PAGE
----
4 Ways to Use Facebook to Engage Millennials in Your Cause | npENGAGE

4 Ways to Use Facebook to Engage Millennials in Your Cause

By on Feb 17, 2017 | NONPROFIT-MARKETING

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Using Facebook to Engage Millennials in Your Cause

As the first generation to grow up with modern technology so easily at our fingertips, Millennials have reengineered the way  information is delivered and consumed.

Every day, Millennials like me are turning to social media on their mobile devices, tablets, and desktops for information on the latest tools, news, resources, gadgets and opportunities to make our lives easier and better. For reasons such as this, we’re often coined “Gen Why?” and “Generation Me”—self-focused and often seeking instant gratification, even if it’s in an altruistic way.

The US Census Bureau reported there were 83.1 million Millennials in 2015. 

That’s millions of us becoming more established in our careers with greater means to give generously to causes. “Millennial” is not just buzz word anymore. We’re the future of your volunteer and fundraising programs. And it’s so important for your nonprofit to be meeting us—your future monthly donors, volunteers, board members, and activists— in the spaces we’re primed to engage.

As an active volunteer and donor myself, discovering new nonprofits on social media often piques my interest to get involved and seeing my “go-tos” actively posting keeps me engaged with their mission. But if I take some time to dive deeper into the social media engagement of nonprofits, I notice that that it’s inconsistent—either nonprofits are going all in or they’re missing great opportunities to engage.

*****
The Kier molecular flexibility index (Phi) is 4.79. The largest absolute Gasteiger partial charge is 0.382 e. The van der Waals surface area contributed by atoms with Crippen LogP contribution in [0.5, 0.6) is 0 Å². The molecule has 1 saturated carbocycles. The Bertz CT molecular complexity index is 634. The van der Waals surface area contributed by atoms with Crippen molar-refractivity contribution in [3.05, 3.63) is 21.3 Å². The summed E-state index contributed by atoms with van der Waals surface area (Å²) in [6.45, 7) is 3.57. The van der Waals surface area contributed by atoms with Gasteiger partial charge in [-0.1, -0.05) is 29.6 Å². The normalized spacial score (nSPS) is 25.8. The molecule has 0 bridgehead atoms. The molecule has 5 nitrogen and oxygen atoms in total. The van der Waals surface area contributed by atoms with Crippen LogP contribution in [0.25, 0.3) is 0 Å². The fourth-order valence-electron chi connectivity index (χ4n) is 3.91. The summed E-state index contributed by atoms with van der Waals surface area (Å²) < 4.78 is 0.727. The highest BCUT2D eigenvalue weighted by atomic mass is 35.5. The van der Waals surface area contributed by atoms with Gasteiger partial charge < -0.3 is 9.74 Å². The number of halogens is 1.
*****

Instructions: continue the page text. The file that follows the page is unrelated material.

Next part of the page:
When looking for a platform with multi-level engagement, Facebook still has the advantage over other social platforms.

Here are some observations from one Gen Why-er on how to strengthen Millennial volunteer engagement and funding through Facebook:

  • Have an active presence. I giggle when I think about how many times a day a business should post to social media because I envision a bunch of digital content strategists in a room turning it into the Great Debate. As a nonprofit that wants to be relevant in the community, I recommend at least one to two posts per day. With the amount of time people spend scrolling through their newsfeeds, it’s important that you’re creating content that is seen so that your cause stays top of mind. Having an active profile shows that you’re paying attention, ready to engage, and creating content that provides value to your audience.
  • Extend your reach. One of your greatest assets for extending the reach of your posts is your supporter base. Formalize an influencer program that empowers and encourages you supporters to share your content with their networks—this works for boosting follower growth, raising awareness for an event, or educating more people on issues your organization is work to solve. Also, be sure to encourage your current followers to set their preferences to alert them when your organization posts something new!  Another great way to gain followers and increase engagement  is to boost your posts.  While there is a cost associated with boosting posts, Facebook has made boosting scalable so that you can spend as little or as much as you need, depending on the success you’re seeing. Boosted posts are especially useful when promoting a gala, fundraising event, or campaign as it allows you the option to target specific audiences—friends of followers, specific geographical areas, or special interests— who may not otherwise be familiar with your mission.